Quote of the week

Although judicial proceedings will generally be bound by the requirements of natural justice to a greater degree than will hearings before administrative tribunals, judicial decision-makers, by virtue of their positions, have nonetheless been granted considerable deference by appellate courts inquiring into the apprehension of bias. This is because judges ‘are assumed to be [people] of conscience and intellectual discipline, capable of judging a particular controversy fairly on the basis of its own circumstances’: The presumption of impartiality carries considerable weight, for as Blackstone opined at p. 361 in Commentaries on the Laws of England III . . . ‘[t]he law will not suppose possibility of bias in a judge, who is already sworn to administer impartial justice, and whose authority greatly depends upon that presumption and idea’. Thus, reviewing courts have been hesitant to make a finding of bias or to perceive a reasonable apprehension of bias on the part of a judge, in the absence of convincing evidence to that effect.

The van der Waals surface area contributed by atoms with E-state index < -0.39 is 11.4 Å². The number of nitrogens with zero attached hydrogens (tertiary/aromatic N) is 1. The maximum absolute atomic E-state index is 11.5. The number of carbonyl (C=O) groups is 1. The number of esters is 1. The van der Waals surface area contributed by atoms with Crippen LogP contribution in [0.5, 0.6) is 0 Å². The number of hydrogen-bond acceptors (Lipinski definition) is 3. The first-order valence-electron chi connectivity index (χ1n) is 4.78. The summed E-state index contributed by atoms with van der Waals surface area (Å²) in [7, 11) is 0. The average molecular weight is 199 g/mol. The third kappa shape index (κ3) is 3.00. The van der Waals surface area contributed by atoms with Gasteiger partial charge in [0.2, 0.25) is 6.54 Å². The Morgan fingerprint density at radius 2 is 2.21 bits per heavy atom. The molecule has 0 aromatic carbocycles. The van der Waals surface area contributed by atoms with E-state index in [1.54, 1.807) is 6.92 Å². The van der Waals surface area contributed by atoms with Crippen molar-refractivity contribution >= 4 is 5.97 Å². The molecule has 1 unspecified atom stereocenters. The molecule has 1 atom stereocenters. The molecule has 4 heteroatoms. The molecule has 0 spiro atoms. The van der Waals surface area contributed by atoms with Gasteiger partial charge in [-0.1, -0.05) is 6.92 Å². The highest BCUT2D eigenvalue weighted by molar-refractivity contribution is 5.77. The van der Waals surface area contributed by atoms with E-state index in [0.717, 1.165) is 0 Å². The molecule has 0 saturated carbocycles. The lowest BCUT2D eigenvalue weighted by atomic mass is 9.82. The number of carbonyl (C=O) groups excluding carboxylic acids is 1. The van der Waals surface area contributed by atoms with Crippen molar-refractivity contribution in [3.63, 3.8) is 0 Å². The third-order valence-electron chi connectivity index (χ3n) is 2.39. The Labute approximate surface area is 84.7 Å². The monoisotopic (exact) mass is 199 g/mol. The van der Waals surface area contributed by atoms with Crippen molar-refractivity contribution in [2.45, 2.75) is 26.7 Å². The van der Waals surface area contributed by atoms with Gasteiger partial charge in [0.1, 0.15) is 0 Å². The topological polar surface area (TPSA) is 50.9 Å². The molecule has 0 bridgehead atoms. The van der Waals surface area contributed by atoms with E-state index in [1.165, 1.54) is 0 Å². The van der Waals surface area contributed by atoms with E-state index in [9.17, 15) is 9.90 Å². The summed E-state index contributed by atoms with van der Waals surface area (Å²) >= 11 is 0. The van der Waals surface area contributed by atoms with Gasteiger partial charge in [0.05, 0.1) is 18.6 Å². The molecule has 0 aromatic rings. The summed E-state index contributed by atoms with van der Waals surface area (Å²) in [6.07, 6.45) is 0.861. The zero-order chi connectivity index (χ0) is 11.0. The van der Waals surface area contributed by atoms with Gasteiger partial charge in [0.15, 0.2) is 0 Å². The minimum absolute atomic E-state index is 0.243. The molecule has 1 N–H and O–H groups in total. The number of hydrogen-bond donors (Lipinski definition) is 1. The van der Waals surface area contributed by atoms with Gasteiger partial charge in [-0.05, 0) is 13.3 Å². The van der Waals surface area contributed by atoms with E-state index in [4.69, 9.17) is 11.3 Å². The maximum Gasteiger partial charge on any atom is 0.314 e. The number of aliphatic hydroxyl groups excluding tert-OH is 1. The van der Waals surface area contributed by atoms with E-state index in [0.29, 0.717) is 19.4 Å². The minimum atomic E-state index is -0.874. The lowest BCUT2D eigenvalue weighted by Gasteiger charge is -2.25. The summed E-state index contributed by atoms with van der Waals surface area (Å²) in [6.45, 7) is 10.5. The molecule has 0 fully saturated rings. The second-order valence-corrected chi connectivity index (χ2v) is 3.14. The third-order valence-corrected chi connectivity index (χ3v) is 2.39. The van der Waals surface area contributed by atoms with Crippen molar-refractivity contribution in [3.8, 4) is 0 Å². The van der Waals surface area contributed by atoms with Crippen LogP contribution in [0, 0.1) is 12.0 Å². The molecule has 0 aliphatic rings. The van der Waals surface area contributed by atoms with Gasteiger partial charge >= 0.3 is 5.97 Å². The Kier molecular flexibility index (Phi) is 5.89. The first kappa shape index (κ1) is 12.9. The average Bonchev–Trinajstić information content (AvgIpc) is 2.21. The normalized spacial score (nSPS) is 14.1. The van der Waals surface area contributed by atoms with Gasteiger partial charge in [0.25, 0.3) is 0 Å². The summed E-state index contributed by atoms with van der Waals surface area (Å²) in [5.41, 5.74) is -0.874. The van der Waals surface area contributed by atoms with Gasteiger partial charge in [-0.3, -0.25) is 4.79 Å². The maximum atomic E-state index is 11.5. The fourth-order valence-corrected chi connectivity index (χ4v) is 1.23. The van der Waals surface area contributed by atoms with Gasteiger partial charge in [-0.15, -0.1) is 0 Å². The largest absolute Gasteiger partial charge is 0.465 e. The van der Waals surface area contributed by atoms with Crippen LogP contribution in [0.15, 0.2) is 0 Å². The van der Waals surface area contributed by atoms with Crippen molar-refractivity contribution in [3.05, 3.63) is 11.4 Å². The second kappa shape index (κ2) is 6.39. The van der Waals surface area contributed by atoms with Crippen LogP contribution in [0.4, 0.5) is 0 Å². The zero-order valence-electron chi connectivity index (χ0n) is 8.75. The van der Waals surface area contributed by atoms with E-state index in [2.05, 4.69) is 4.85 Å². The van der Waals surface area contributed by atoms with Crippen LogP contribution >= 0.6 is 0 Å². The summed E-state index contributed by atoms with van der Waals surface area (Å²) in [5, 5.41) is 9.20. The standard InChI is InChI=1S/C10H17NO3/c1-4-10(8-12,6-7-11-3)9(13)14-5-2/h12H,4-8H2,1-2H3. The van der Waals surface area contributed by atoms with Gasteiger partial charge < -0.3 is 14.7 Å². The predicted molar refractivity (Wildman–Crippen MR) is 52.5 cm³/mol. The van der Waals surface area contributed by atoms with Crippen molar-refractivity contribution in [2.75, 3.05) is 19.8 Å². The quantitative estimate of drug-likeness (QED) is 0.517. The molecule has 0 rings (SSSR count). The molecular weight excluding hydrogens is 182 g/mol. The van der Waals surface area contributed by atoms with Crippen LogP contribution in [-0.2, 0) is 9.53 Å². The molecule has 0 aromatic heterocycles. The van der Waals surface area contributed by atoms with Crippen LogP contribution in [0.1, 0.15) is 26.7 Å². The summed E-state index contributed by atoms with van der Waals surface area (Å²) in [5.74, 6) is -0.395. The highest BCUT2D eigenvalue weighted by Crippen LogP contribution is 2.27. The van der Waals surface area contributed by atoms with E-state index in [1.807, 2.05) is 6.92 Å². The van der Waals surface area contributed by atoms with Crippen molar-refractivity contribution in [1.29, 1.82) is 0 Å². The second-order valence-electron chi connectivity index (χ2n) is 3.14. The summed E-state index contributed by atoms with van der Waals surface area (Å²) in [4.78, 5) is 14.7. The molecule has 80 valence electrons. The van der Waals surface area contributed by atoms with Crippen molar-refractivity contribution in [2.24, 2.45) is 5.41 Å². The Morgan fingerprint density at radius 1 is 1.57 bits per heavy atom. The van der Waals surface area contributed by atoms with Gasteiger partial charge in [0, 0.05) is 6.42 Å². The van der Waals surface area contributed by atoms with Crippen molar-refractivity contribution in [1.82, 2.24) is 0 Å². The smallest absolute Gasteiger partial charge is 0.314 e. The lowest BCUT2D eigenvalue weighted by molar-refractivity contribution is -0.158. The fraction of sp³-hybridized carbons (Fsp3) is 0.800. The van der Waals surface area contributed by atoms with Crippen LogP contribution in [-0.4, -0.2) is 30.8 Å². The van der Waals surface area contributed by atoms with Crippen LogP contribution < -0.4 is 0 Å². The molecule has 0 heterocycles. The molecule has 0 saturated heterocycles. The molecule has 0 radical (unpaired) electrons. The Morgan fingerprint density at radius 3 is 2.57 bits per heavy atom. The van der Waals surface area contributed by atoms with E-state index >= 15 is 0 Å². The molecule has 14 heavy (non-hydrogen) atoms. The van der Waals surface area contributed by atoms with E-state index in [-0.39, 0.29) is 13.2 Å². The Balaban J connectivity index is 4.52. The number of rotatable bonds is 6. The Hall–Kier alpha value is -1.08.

L'Heureux-Dube and McLachlin JJ
Livesey v The New South Wales Bar Association [1983] HCA 17; (1983) 151 CLR 288
4 November 2022

Teffo v LPC

The Respondent has conducted himself in a disrespectful, unethical, unprofessional and contemptuous manner when addressing the Court by speaking out of turn and saying things such as “just listen to me I am talking”, “l respect you as a judge, but I do not worship you”, “you can go elsewhere and report me”, “you are not a sober judge and we cannot continue with a Judge who is not sober minded”, as well as accusing the judge of not being accountable and being biased. The Respondent has failed to show respect and act in an ethical and professional manner at all times during the Court proceedings and when addressing the Judge.

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